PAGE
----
Sunday, August 16, 2009

Hair Brain Idea... or "money scam".....

I still don't get it... how people could believe that this project was ever going to materialize in the first place.... in January of 2006 the Oran Group owned by Richard Fitzgerald of Cork, Ireland rolls into Summerside and announces the biggest "hair brain development scheme" the regional development industry has ever seen... and as time goes on these plans get even crazier with the addition of seven storey towers on to the roof of the Waterfront Mall to be sold as high end condos with private elevators.... CBC and the Journal Pioneer are lapping it up as if it’s a “done deal”... delegations of City officials on the City's tab are traveling to Ireland pleading with the developer to start construction... and all the locals are figuratively "buying in" to the scheme..... and let's hope none of the locals put their money into it like the investors in the following story who were promised 50% returns by Mr. Fitzgerald... remember the old adage "if it seems too good to be true, it probably is"..... I wonder who's money the Oran Group used to buy the mall in the first place.....
Businessman agrees to repay €1.2m to investors
By Vivion Kilfeather
the Irish Examiner
Wednesday, February 11, 2009
A BUSINESSMAN alleged to have apparently converted to his own use some investment funds intended for a property investment project in Budapest has agreed to repay €1.2 million to four investors in the project.
Richard Fitzgerald, of Rose Lodge, Blackrock, Cork, consented to the judgment while proceedings were adjourned to next week by Mr Justice Peter Kelly against estate agent William Mahony, of Cobh, Co Cork, concerning the same project. The investors are Peter Clarke, of Mulberry House, Newbridge, Co Kildare, Brian Fallon, of Ladytown, Newbridge, Con O’Leary, Warrensgrove, Lissarda, Co Cork and Sean Bosco MacGearailt, of Greenane, Kenmare, Co Kerry. They claim Mr Mahony was "deliberately opaque" in an affidavit concerning how the Budapest property was financed. Mr Clarke said: "The entire financing of this transaction is murky in the extreme." He said it was difficult to accept, in the absence of relevant figures, Mr Mahony’s claim the sale price of €12.8m represented an overall loss on the project. He was also concerned Mary and JJ Frahill, a sister and brother-in-law of Mr Mahony, are to, or have already received, €1.5m of their €2.5m investment when the four plaintiffs were told just €90,000 — one ninth of their investment — was placed in their solicitors account. The Budapest project involved the purchase of a large apartment building to be renovated within two years and sold on. The four investors said they paid more than €1m in early 2006 on being told they would get a 50% return (€1.5m). After becoming increasingly concerned, they initiated court proceedings against Mr Fitzgerald and Mr Mahony. Mr Mahony has since alleged the only funds which Mr Fitzgerald put into the project was an €800,000 loan from Anglo Irish Bank. In his affidavit, Mr Mahony said he was persuaded by Mr Fitzgerald to invest €400,000 in the Budapest building and he also secured €2.5m from his sister and brother-in-law. Mr Mahony said he did not dispute the plaintiffs had paid over money to Mr Fitzgerald, but said it would appear Mr Fitzgerald "used this money for his own benefit". He had believed the project was financed by Anglo Irish Bank. He said the sale price achieved was €12.8m, a loss of €1.7m – €1.8m which, he said, was due to "the credit crunch". In an affidavit, Mr Fitzgerald said Mr Mahony was project manager for the Budapest development. He fully accepted the plaintiffs were entitled to be paid €1.2m, but he had no control over the proceeds of sale of the project.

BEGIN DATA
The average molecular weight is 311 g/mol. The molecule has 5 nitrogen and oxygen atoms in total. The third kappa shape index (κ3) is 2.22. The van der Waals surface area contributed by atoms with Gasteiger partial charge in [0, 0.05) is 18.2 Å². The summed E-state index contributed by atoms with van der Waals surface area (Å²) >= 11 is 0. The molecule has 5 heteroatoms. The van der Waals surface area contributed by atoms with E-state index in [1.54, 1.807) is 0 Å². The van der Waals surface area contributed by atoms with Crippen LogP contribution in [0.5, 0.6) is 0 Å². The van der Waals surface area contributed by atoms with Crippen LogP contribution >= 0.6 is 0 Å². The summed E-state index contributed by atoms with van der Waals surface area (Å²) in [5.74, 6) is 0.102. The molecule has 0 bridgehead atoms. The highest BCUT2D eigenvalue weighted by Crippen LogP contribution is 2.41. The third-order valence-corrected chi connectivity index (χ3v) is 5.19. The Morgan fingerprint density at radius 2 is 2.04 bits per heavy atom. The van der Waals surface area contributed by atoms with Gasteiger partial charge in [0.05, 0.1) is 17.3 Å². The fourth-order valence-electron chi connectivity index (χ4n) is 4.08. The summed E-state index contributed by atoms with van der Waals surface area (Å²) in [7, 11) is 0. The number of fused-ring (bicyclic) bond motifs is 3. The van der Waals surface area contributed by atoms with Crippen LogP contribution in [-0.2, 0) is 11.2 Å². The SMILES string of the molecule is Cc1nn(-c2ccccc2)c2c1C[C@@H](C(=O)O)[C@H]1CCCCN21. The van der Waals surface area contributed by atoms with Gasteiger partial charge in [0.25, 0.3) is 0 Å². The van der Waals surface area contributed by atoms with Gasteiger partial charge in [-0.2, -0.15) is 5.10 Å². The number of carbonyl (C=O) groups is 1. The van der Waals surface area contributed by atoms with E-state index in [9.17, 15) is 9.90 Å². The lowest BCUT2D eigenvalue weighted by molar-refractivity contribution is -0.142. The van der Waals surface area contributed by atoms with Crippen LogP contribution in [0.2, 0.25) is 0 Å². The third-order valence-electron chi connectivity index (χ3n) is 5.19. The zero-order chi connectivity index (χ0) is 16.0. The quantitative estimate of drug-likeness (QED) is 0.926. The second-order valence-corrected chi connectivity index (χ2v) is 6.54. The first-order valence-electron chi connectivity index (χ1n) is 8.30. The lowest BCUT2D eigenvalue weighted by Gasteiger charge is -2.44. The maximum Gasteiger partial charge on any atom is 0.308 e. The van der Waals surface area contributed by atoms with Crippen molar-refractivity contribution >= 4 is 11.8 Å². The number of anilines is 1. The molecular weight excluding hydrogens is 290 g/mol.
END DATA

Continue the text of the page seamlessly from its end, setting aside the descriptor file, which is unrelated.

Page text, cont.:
This story appeared in the printed version of the Irish Examiner Wednesday, February 11, 2009


Anonymous said...

Wow - thats a pretty big story for a non-accredited journalist. Just goes to show real news does come from bloggers... I'm sure it will be in the guardian tomorrow morning though as they don't publish until sometime tonight.

No mention of it on either the guardian or cbc site so I guess you really are breaking this story.

Good for you...

Anonymous said...

i have been watching this deal unfold too. Its too bad that our city got sucked in by these amateurs. Now we have to figure out a way to get our beautiful waterfront property back from an Irish bank who has more into it than any well intended developer would be willing to pay. I think that our Government should investigate fraud and get the property back. Then the bank can pursue the same against ORAN.